Saturday, July 01, 2006


"Whether or not the President has independent power, absent congressional authorization, to convene military commissions, he may not disregard limitations that Congress has, in proper exercise of its own war powers, placed on his powers".
--Hamdan vs Rumsfeld, US Supreme Court, Footnote 23
There are limitations on the President's authority to be a law unto himself, as he pursues the prosecution of prisoners at the Guantanamo camp. His disposition toward prisoners in military custody must conform to laws that were passed by Congress. And military commissions, where they may be established under law, require as a minimum, the standards of fairness set out in the Uniform Code of Military Justice, not unlike legal rules that would govern a court martial proceeding.

Hamdan vs Rumsfeld is a real Supreme Court milestone which reminds the President that he must recognize the war powers that belong to Congress. Even in wartime, he must acknowledge who it is who makes the laws. And since the President is sworn to uphold our laws, he should pay special attention to Common Article 3 of the Geneva Conventions, which is integrated into the UCMJ statute, besides being one of America's treaty obligations. And US laws and treaties forbid inhumane treatment of persons held in military custody. Beatings, torture, psychological assaults, degrading treatment, and abuses against dignity are all strictly prohibited.

In the majority opinion, Justice Stevens mentions methods of torture such as waterboarding, by name, and violations of these legal standards are also named as war crimes. The High Court has for the first time laid down a marker, raising the specter of punishment as a reply to lawlessness.

Miami School of Law professor, Steve Vladeck, has described the ruling in the Hamdan case as "an immensely significant reassertion of checks and balances in the war on terrorism, and an unmitigated victory for those who have worried about the erosion of the separation of powers after September 11."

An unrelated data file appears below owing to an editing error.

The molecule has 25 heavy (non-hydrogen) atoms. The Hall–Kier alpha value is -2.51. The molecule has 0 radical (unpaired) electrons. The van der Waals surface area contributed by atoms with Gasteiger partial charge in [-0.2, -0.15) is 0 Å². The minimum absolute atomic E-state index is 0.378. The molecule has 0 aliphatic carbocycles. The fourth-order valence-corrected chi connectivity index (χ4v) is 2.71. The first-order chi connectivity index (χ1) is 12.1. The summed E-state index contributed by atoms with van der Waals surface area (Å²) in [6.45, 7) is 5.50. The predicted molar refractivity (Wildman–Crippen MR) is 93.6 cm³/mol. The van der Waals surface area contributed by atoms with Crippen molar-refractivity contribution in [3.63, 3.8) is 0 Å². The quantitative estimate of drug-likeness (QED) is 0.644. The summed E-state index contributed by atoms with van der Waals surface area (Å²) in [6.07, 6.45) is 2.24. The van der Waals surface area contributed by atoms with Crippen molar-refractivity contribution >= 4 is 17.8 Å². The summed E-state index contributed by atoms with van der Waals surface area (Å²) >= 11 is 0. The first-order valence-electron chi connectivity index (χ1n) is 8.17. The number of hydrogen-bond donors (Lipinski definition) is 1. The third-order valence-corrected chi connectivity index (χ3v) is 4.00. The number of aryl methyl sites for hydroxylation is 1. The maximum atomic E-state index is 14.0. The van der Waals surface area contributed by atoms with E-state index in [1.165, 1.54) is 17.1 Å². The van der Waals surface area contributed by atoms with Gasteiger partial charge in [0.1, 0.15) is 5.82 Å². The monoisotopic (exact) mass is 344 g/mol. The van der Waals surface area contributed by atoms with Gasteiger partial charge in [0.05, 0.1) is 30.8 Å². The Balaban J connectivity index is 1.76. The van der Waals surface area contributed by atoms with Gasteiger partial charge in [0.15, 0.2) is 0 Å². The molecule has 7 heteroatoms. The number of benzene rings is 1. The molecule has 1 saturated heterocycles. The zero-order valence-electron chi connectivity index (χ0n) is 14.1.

In the Supreme Court's 5-3 decision in favor of Salim Hamdan, Justice Stevens writes that the charge of "conspiracy" alleged against Hamdan is not appropriate for the kind of military commission that has been set up at Guantanamo.
"The Government has not charged Hamdan with an "offense...that by the law of war may be tried by military commission."
The preconditions upon which such a trial rests, requires the offense to have been committed in the convening commander's "theatre of war" . In other words, this kind of commission is developed as a battlefield measure, where the accused is brought to trial.

Remember that the case against Hamdan is "conspiracy", and he is only alleged to be a minor functionary, as bin Laden's chauffeur in Afghanistan. Moreover, the legal precedents cited by Justice Stevens suggest that "a particular offense must be plain and unambiguous".
"Hamdan is not alleged to have committed any overt act in a theatre of war or on any specified date after September 11, 2001."
"The crime of "conspiracy" has rarely if ever been tried as such in this country by any law-of-war military commission not exercising some other form of jurisdiction, and does not appear in either the Geneva Conventions or the Hague Conventions--the major treaties on the law of war."
It is helpful to recall Professor Vladeck's observations about the High Court's historic decision. It is indeed "an immensely significant reassertion of checks and balances"...and an unmitigated victory for those who have worried about the erosion of the separation of powers".

Justice Breyer said there would be no "blank check" for the executive, even in time of war. And Justice Stevens added, "The executive is bound to comply with the Rule of Law that prevails in this jurisdiction".

The President must obey the law.

SOURCES: Billmon, Marty Lederman


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